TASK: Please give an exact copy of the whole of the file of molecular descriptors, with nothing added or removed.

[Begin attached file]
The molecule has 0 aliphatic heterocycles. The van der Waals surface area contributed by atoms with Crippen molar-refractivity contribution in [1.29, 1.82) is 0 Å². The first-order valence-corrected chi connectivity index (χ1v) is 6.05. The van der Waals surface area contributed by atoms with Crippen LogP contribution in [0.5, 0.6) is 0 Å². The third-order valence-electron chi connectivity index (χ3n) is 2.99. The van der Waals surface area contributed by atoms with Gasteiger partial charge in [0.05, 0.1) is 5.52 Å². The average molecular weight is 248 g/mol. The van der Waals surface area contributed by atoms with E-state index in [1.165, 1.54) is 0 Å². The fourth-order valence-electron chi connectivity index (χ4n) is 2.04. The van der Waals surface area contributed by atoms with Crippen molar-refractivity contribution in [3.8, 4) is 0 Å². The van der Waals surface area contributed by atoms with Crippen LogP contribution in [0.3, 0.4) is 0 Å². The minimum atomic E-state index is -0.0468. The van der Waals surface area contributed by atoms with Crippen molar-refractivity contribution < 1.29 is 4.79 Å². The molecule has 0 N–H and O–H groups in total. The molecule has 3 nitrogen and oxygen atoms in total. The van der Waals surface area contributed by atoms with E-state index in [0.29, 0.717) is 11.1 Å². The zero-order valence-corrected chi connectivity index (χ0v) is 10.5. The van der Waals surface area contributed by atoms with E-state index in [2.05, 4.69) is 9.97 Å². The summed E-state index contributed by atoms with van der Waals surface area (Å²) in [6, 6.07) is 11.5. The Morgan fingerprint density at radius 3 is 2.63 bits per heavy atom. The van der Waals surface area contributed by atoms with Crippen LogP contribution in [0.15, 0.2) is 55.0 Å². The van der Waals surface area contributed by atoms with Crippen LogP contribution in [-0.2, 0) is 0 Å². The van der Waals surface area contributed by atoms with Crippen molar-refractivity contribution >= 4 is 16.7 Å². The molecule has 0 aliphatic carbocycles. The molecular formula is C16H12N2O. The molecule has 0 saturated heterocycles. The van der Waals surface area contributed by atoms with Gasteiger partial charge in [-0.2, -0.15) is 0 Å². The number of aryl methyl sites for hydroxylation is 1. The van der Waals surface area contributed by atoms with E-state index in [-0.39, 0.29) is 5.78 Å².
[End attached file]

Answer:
The molecule has 0 aliphatic heterocycles. The van der Waals surface area contributed by atoms with Crippen molar-refractivity contribution in [1.29, 1.82) is 0 Å². The first-order valence-corrected chi connectivity index (χ1v) is 6.05. The van der Waals surface area contributed by atoms with Crippen LogP contribution in [0.5, 0.6) is 0 Å². The third-order valence-electron chi connectivity index (χ3n) is 2.99. The van der Waals surface area contributed by atoms with Gasteiger partial charge in [0.05, 0.1) is 5.52 Å². The average molecular weight is 248 g/mol. The van der Waals surface area contributed by atoms with E-state index in [1.165, 1.54) is 0 Å². The fourth-order valence-electron chi connectivity index (χ4n) is 2.04. The van der Waals surface area contributed by atoms with Crippen molar-refractivity contribution in [3.8, 4) is 0 Å². The van der Waals surface area contributed by atoms with Crippen LogP contribution in [0.3, 0.4) is 0 Å². The minimum atomic E-state index is -0.0468. The van der Waals surface area contributed by atoms with Crippen molar-refractivity contribution < 1.29 is 4.79 Å². The molecule has 0 N–H and O–H groups in total. The molecule has 3 nitrogen and oxygen atoms in total. The van der Waals surface area contributed by atoms with E-state index in [0.29, 0.717) is 11.1 Å². The zero-order valence-corrected chi connectivity index (χ0v) is 10.5. The van der Waals surface area contributed by atoms with E-state index in [2.05, 4.69) is 9.97 Å². The summed E-state index contributed by atoms with van der Waals surface area (Å²) in [6, 6.07) is 11.5. The Morgan fingerprint density at radius 3 is 2.63 bits per heavy atom. The van der Waals surface area contributed by atoms with Crippen LogP contribution in [0.15, 0.2) is 55.0 Å². The van der Waals surface area contributed by atoms with Crippen LogP contribution in [-0.2, 0) is 0 Å². The van der Waals surface area contributed by atoms with Crippen molar-refractivity contribution >= 4 is 16.7 Å². The molecule has 0 aliphatic carbocycles. The molecular formula is C16H12N2O. The molecule has 0 saturated heterocycles. The van der Waals surface area contributed by atoms with Gasteiger partial charge in [-0.2, -0.15) is 0 Å². The number of aryl methyl sites for hydroxylation is 1. The van der Waals surface area contributed by atoms with E-state index in [-0.39, 0.29) is 5.78 Å².